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Fri Mar 17, 2017 6:28 pm

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Posts: 10

I've had 11 surgeries in my right eye for retinal detachment and then just about every complication one can get after the first surgery. Surgeon made many mistakes, terrible travesty, long story.... I've also had one surgery in my left eye for retinal detachment. I had a different doctor and he did a wonderful job, scleral buckle and vitrectomy.

1. I am 99% blind in my right eye but there is so much nerve damage that I think what's happening is that my right eye still flashes internally and I think it's sending signals to my brain. This was my dominant eye and I think what's happening is that my brain is interpreting these signals and it's causing my overall visual field to transiently fade in and out in tiny little splotches at random, so it's like a light fog that comes and goes. Doesn't go black, just grey/foggy. However I also have a cataract in my good eye (mild) and more importantly an epiretinal membrane that has started to contract and thicken. It's hard to tell if the visual disturbance is from the membrane. **has anyone experienced visual disturbance like this in an eye that has an epiretinal membrane and did removing the membrane fix it?

2 my right eye is shrinking and I need it either eviscerated or enucleated. I've been reading if evisceration is possible that is the preferred route, and also avoid the peg in the eye. Problem is, since the optic nerve will still be intact in that case, I'm worried this visual disturbance which is debilitating might not stop if it's indeed due to the right eye (and from what I see in my field of view I think it is... but, during an evisceration they remove everything in the eye, including retina and choroid, so maybe that will kill all blood supply and indeed the disturbance will go away.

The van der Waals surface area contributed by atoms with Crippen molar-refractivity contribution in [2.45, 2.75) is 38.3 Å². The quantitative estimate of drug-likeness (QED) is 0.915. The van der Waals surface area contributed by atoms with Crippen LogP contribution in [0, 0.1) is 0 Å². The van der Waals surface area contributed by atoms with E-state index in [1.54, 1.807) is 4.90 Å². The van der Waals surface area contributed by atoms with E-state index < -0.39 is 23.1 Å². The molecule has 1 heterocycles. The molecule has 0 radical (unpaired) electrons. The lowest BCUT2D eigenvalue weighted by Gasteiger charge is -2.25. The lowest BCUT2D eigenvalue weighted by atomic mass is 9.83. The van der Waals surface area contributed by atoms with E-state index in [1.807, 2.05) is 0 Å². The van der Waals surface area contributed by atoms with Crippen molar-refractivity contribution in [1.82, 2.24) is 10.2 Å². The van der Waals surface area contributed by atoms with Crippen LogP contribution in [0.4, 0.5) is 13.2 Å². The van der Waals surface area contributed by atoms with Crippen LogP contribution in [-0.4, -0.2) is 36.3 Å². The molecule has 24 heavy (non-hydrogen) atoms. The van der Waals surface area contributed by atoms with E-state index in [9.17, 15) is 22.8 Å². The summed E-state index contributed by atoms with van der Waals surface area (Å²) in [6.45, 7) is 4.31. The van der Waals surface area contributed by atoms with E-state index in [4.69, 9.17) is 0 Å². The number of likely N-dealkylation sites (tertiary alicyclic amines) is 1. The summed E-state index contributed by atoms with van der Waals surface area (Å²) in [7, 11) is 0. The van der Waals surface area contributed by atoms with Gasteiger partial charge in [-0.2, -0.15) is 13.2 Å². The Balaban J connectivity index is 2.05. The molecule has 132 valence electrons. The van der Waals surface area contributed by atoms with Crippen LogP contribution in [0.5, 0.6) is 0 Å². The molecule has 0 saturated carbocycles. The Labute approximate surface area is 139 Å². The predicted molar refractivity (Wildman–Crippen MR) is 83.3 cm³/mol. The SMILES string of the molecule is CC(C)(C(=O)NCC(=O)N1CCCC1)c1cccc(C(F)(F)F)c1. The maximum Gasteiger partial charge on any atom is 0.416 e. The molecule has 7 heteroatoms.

3. Question on the implant... there is some risk of the implant extruding. What exactly does that mean. Also, I watched a video of someone putting an implant in, and those implants (covers that go over the eye) are huge! They are held in place basically by the skin around the eye, and the eyelid. Don't these implants hurt after they're inserted??? Won't your eyes get dry and then you'd get massive friction between implant and eyelid?? Can you feel the implant in the eye?? I haven't read about anyone complaining they can feel it, I am boggled by that. I HOPE I won't be able to feel it, but if I do can anything be done to stop that discomfort?

4. Finally, after an eye is removed, does one experience "phantom eye" phenomenon (like phantom limb)? If so, what is it like? Please describe it. Does it go away?